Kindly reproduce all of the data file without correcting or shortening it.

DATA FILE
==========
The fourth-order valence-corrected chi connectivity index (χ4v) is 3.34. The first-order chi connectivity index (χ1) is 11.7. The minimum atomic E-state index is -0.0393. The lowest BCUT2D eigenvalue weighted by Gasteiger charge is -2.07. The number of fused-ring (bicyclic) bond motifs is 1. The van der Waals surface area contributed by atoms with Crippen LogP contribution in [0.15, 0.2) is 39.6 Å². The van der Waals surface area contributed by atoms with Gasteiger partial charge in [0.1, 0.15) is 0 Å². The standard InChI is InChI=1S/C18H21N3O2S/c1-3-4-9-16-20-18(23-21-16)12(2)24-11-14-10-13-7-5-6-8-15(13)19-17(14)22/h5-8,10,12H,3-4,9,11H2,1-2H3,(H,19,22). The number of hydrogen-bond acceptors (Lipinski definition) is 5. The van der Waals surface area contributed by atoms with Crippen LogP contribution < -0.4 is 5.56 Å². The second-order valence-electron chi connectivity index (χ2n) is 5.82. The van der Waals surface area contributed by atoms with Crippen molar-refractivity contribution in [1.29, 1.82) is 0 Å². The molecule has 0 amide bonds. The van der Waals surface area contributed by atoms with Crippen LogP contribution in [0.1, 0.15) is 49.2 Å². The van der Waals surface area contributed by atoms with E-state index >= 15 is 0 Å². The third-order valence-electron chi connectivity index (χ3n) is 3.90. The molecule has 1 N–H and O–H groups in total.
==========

The fourth-order valence-corrected chi connectivity index (χ4v) is 3.34. The first-order chi connectivity index (χ1) is 11.7. The minimum atomic E-state index is -0.0393. The lowest BCUT2D eigenvalue weighted by Gasteiger charge is -2.07. The number of fused-ring (bicyclic) bond motifs is 1. The van der Waals surface area contributed by atoms with Crippen LogP contribution in [0.15, 0.2) is 39.6 Å². The van der Waals surface area contributed by atoms with Gasteiger partial charge in [0.1, 0.15) is 0 Å². The standard InChI is InChI=1S/C18H21N3O2S/c1-3-4-9-16-20-18(23-21-16)12(2)24-11-14-10-13-7-5-6-8-15(13)19-17(14)22/h5-8,10,12H,3-4,9,11H2,1-2H3,(H,19,22). The number of hydrogen-bond acceptors (Lipinski definition) is 5. The van der Waals surface area contributed by atoms with Crippen LogP contribution < -0.4 is 5.56 Å². The second-order valence-electron chi connectivity index (χ2n) is 5.82. The van der Waals surface area contributed by atoms with Crippen molar-refractivity contribution in [1.29, 1.82) is 0 Å². The molecule has 0 amide bonds. The van der Waals surface area contributed by atoms with Crippen LogP contribution in [0.1, 0.15) is 49.2 Å². The van der Waals surface area contributed by atoms with E-state index >= 15 is 0 Å². The third-order valence-electron chi connectivity index (χ3n) is 3.90. The molecule has 1 N–H and O–H groups in total.